Lana Condor On Flipping The Stereotype Of Asian Femininity On Its Head
‘To All the Boys I’ve Loved Before’ drops on August 17
Lana Condor is not new to Hollywood. However, her first starring role is as Lara Jean Song Covey in Netflix’s adaptation of Jenny Han’s best-selling YA novel, To All the Boys I’ve Ever Loved Before—and it’s a job she considers one of the most important she’s had so far. And that can mostly be attributed to the fact that it’s one of the few Asian-American roles that doesn’t force you to consider a character’s heritage as a defining aspect of their personality.
What’s so remarkable about the character of Lara Jean is that she’s a normal high schooler—experiencing something that could happen to anyone—whose entire narrative trajectory isn’t based on the fact that she's Korean-American. So ahead of the premiere of To All the Boys I’ve Ever Loved Before, we sat down with Condor to talk about everything from her hopes for this new wave of Asian media representation to how the film eschews normal Hollywood tropes of Asian femininity and fetishization—and what exactly that means for a new generation of young Asian-American girls. Read our Q&A, below.
What’s it been like for you to be front and center of this huge film?
Last time I was in New York, I was with a huge cast, and people were really focused on everyone else, and I was just there for the ride. Now, this whole experience has been a lot different, because it's just me, and I never, in my wildest dreams, ever thought that I was gonna be a lead of anything. Like, I woke up in tears one day, because I was like, “Oh my god, my movie is coming out.” It's been a really out-of-body experience. As a little girl, you just dream of this experience, but I never thought it was going to happen.
What initially drew you to the project?
I have always really been fascinated with bringing preexisting material onto the screen; I've done [movies based on] graphic novels and comic books. That is my safe place. With this, I knew of the book when I got the audition, and that was exciting for me.
Of course, the opportunity to be a lead was also a big draw. And then the fact that she happens to be Asian in a rom-com is major, because that doesn't happen. So lots of things, but initially, I was just excited that it was after a book.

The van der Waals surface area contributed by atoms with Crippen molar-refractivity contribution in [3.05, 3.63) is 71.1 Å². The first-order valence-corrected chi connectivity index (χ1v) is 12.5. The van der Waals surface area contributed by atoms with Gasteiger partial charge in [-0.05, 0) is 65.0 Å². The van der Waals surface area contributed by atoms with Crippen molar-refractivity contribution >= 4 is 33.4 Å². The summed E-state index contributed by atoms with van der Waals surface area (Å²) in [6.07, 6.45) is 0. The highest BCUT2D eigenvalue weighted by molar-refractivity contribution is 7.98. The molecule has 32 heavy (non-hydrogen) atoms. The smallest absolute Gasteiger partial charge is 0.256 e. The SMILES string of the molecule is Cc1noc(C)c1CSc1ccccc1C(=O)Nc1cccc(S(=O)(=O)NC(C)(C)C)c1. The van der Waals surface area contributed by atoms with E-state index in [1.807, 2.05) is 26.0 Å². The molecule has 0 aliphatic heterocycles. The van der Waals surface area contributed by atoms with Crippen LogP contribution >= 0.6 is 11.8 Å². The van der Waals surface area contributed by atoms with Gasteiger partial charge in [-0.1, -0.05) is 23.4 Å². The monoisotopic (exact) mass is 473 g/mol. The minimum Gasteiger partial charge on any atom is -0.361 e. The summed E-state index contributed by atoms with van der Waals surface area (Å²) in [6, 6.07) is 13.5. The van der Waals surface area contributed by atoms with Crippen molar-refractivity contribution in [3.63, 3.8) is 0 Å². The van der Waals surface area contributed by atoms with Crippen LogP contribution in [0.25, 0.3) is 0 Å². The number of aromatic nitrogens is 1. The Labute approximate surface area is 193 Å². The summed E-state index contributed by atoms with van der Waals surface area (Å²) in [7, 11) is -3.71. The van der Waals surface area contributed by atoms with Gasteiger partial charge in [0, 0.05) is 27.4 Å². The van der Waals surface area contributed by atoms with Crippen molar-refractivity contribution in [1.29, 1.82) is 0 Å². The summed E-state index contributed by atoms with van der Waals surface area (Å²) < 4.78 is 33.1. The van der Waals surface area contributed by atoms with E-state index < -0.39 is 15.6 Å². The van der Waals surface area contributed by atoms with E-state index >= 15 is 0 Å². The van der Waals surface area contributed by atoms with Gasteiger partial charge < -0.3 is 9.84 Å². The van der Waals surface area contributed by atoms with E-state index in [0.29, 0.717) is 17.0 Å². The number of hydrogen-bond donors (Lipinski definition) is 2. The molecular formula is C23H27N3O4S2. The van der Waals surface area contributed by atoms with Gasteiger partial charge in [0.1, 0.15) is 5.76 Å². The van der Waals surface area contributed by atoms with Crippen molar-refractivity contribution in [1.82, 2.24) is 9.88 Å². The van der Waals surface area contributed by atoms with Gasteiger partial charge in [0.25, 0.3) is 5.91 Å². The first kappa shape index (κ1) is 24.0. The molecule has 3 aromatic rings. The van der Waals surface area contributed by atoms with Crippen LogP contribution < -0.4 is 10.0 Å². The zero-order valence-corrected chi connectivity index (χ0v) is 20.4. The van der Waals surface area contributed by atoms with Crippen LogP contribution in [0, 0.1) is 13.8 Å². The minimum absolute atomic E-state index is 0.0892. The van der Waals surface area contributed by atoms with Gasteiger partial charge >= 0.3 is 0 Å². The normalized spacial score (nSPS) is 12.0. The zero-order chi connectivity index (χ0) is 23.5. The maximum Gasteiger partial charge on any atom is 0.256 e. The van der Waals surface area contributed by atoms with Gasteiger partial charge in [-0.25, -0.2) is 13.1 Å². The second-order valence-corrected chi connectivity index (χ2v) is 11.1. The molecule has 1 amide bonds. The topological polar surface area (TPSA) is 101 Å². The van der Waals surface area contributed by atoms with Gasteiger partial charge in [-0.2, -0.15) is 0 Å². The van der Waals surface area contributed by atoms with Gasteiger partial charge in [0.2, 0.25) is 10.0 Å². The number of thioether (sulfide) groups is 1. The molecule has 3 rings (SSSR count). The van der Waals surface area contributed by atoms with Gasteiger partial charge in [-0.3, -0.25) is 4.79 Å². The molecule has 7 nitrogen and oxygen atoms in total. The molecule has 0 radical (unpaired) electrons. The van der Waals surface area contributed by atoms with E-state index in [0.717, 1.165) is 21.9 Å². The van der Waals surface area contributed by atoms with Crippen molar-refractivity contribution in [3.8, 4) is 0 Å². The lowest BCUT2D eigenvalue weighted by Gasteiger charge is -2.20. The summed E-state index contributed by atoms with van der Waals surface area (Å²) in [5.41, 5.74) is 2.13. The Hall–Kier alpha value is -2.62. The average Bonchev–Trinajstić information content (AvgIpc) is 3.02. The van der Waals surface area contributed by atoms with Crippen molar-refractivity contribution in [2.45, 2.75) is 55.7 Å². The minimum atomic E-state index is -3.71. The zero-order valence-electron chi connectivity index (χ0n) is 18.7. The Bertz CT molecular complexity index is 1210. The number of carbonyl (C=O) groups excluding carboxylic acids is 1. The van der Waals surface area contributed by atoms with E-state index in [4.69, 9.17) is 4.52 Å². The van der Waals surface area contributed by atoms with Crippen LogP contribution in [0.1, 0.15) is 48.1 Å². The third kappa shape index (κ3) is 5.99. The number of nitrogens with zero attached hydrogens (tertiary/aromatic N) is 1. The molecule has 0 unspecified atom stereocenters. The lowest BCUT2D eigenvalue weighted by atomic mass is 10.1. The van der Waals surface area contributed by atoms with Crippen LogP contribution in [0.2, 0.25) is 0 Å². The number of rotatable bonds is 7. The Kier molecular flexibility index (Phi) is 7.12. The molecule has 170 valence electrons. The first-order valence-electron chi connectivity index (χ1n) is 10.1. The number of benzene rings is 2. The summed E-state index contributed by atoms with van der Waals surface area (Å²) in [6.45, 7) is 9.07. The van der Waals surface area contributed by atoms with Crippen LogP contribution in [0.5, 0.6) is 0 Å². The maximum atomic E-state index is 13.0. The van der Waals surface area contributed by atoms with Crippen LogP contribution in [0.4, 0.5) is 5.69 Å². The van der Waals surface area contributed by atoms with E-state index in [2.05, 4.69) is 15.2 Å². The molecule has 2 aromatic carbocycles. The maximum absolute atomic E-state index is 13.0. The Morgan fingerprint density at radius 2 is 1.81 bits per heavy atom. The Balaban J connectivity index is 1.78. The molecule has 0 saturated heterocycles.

Speaking of the film’s representation push, I think what I really liked about the movie was the fact that being Asian wasn't even a talking point in the narrative. She was just a regular, American girl.
Yeah, that is what I'm most of the proud of the movie: that it's not an Asian rom-com. It's a rom-com that happens to have an Asian actress as the lead. It normalizes, because, unfortunately, this is still a groundbreaking thing. But I did love that this movie was about a girl going through universal experiences and problems. She just happens to be Asian. That's what we should see in life. We're not making jokes. She's not stereotypically written. She's just your average girl.
I think it's cool because, for so long, even if you did have an Asian character in a Hollywood movie, it would have such a distinct aura of othering.
That's the issue. Like, so many people ask me, “Is it hard for you, because you're Asian?” And I'm like, the more you continue to focus on the way that we look, the more you're inadvertently continuing to put us in a box. Instead of just being like, “Hey, how's your day, what's up?” you’re talking about this super-specific aspect that becomes this thing [that defines us to you]. You're right, the idea of otherness is still an issue, but we're making baby steps.
Another thing I really liked about the movie was the way it didn’t fetishize the women, which is always a risk when you’re dealing with rom-com stuff—especially if it’s done through a white, male lens. When you first signed up for To All The Boys I’ve Ever Loved Before, was there a moment when you were like, “Why did it take so long to get a non-fetishizing romantic movie about an Asian woman?”